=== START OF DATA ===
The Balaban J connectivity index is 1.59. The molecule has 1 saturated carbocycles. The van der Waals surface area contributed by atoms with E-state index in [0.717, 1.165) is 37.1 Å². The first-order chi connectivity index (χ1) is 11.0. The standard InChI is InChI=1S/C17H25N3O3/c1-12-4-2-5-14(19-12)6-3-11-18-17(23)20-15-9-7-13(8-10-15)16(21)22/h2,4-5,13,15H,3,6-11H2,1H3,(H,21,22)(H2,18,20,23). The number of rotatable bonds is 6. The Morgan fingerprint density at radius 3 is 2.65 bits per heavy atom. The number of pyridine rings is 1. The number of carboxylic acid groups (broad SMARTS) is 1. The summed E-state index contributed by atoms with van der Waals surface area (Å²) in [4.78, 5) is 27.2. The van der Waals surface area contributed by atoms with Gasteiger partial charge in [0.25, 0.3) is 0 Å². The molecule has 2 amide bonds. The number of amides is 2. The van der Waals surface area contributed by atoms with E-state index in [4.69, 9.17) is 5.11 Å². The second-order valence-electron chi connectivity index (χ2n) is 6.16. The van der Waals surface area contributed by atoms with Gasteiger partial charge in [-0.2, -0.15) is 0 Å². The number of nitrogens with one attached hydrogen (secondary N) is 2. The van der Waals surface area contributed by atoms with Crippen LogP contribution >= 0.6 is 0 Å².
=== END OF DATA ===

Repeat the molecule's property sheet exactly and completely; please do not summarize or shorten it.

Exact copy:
The Balaban J connectivity index is 1.59. The molecule has 1 saturated carbocycles. The van der Waals surface area contributed by atoms with E-state index in [0.717, 1.165) is 37.1 Å². The first-order chi connectivity index (χ1) is 11.0. The standard InChI is InChI=1S/C17H25N3O3/c1-12-4-2-5-14(19-12)6-3-11-18-17(23)20-15-9-7-13(8-10-15)16(21)22/h2,4-5,13,15H,3,6-11H2,1H3,(H,21,22)(H2,18,20,23). The number of rotatable bonds is 6. The Morgan fingerprint density at radius 3 is 2.65 bits per heavy atom. The number of pyridine rings is 1. The number of carboxylic acid groups (broad SMARTS) is 1. The summed E-state index contributed by atoms with van der Waals surface area (Å²) in [4.78, 5) is 27.2. The van der Waals surface area contributed by atoms with Gasteiger partial charge in [0.25, 0.3) is 0 Å². The molecule has 2 amide bonds. The number of amides is 2. The van der Waals surface area contributed by atoms with E-state index in [4.69, 9.17) is 5.11 Å². The second-order valence-electron chi connectivity index (χ2n) is 6.16. The van der Waals surface area contributed by atoms with Gasteiger partial charge in [-0.2, -0.15) is 0 Å². The number of nitrogens with one attached hydrogen (secondary N) is 2. The van der Waals surface area contributed by atoms with Crippen LogP contribution >= 0.6 is 0 Å².